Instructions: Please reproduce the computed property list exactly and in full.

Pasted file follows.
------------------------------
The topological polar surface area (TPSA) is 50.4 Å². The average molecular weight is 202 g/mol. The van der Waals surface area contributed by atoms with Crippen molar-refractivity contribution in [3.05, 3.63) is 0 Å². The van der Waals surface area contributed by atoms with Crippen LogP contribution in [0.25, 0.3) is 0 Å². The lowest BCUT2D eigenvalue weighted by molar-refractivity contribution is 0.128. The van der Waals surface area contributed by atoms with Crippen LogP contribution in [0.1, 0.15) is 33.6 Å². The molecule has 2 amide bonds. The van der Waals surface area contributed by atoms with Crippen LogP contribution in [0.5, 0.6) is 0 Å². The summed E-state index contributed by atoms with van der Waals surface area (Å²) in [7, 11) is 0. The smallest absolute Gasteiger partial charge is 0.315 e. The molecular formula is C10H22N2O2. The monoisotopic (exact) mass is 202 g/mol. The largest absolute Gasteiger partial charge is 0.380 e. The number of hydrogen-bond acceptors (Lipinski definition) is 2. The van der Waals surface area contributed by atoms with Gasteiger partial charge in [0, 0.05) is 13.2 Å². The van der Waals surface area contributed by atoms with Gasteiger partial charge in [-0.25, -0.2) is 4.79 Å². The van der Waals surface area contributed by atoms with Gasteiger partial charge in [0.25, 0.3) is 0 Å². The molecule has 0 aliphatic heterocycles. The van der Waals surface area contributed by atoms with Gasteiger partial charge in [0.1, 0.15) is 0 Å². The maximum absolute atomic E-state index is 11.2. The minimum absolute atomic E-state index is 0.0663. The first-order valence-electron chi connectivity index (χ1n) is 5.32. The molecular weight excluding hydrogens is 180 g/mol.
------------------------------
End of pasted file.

The topological polar surface area (TPSA) is 50.4 Å². The average molecular weight is 202 g/mol. The van der Waals surface area contributed by atoms with Crippen molar-refractivity contribution in [3.05, 3.63) is 0 Å². The van der Waals surface area contributed by atoms with Crippen LogP contribution in [0.25, 0.3) is 0 Å². The lowest BCUT2D eigenvalue weighted by molar-refractivity contribution is 0.128. The van der Waals surface area contributed by atoms with Crippen LogP contribution in [0.1, 0.15) is 33.6 Å². The molecule has 2 amide bonds. The van der Waals surface area contributed by atoms with Crippen LogP contribution in [0.5, 0.6) is 0 Å². The summed E-state index contributed by atoms with van der Waals surface area (Å²) in [7, 11) is 0. The smallest absolute Gasteiger partial charge is 0.315 e. The molecular formula is C10H22N2O2. The monoisotopic (exact) mass is 202 g/mol. The largest absolute Gasteiger partial charge is 0.380 e. The number of hydrogen-bond acceptors (Lipinski definition) is 2. The van der Waals surface area contributed by atoms with Gasteiger partial charge in [0, 0.05) is 13.2 Å². The van der Waals surface area contributed by atoms with Gasteiger partial charge in [-0.25, -0.2) is 4.79 Å². The van der Waals surface area contributed by atoms with Gasteiger partial charge in [0.25, 0.3) is 0 Å². The molecule has 0 aliphatic heterocycles. The van der Waals surface area contributed by atoms with Gasteiger partial charge in [0.1, 0.15) is 0 Å². The maximum absolute atomic E-state index is 11.2. The minimum absolute atomic E-state index is 0.0663. The first-order valence-electron chi connectivity index (χ1n) is 5.32. The molecular weight excluding hydrogens is 180 g/mol.